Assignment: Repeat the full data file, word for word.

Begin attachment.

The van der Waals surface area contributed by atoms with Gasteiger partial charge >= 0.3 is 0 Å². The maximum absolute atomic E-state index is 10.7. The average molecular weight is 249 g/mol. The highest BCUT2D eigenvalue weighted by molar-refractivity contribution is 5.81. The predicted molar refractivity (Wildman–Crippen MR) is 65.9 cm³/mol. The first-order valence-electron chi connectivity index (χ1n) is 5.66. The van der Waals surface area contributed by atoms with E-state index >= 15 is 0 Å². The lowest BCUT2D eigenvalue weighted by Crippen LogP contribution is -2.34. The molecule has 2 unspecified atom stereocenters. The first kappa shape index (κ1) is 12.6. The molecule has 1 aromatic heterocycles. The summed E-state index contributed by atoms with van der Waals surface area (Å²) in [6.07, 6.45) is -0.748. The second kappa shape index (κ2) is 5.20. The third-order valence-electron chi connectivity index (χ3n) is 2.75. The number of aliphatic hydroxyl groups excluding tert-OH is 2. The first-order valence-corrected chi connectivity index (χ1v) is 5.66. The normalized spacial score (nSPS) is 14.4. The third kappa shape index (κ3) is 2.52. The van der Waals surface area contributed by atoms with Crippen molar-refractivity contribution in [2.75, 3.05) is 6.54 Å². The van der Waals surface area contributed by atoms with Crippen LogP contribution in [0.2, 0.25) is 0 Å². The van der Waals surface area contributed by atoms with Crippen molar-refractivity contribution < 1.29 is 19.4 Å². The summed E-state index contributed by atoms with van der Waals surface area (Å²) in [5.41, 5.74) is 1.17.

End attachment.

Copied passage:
The van der Waals surface area contributed by atoms with Gasteiger partial charge >= 0.3 is 0 Å². The maximum absolute atomic E-state index is 10.7. The average molecular weight is 249 g/mol. The highest BCUT2D eigenvalue weighted by molar-refractivity contribution is 5.81. The predicted molar refractivity (Wildman–Crippen MR) is 65.9 cm³/mol. The first-order valence-electron chi connectivity index (χ1n) is 5.66. The van der Waals surface area contributed by atoms with E-state index >= 15 is 0 Å². The lowest BCUT2D eigenvalue weighted by Crippen LogP contribution is -2.34. The molecule has 2 unspecified atom stereocenters. The first kappa shape index (κ1) is 12.6. The molecule has 1 aromatic heterocycles. The summed E-state index contributed by atoms with van der Waals surface area (Å²) in [6.07, 6.45) is -0.748. The second kappa shape index (κ2) is 5.20. The third-order valence-electron chi connectivity index (χ3n) is 2.75. The number of aliphatic hydroxyl groups excluding tert-OH is 2. The first-order valence-corrected chi connectivity index (χ1v) is 5.66. The normalized spacial score (nSPS) is 14.4. The third kappa shape index (κ3) is 2.52. The van der Waals surface area contributed by atoms with Crippen molar-refractivity contribution in [2.75, 3.05) is 6.54 Å². The van der Waals surface area contributed by atoms with Crippen LogP contribution in [0.2, 0.25) is 0 Å². The van der Waals surface area contributed by atoms with Crippen molar-refractivity contribution < 1.29 is 19.4 Å². The summed E-state index contributed by atoms with van der Waals surface area (Å²) in [5.41, 5.74) is 1.17.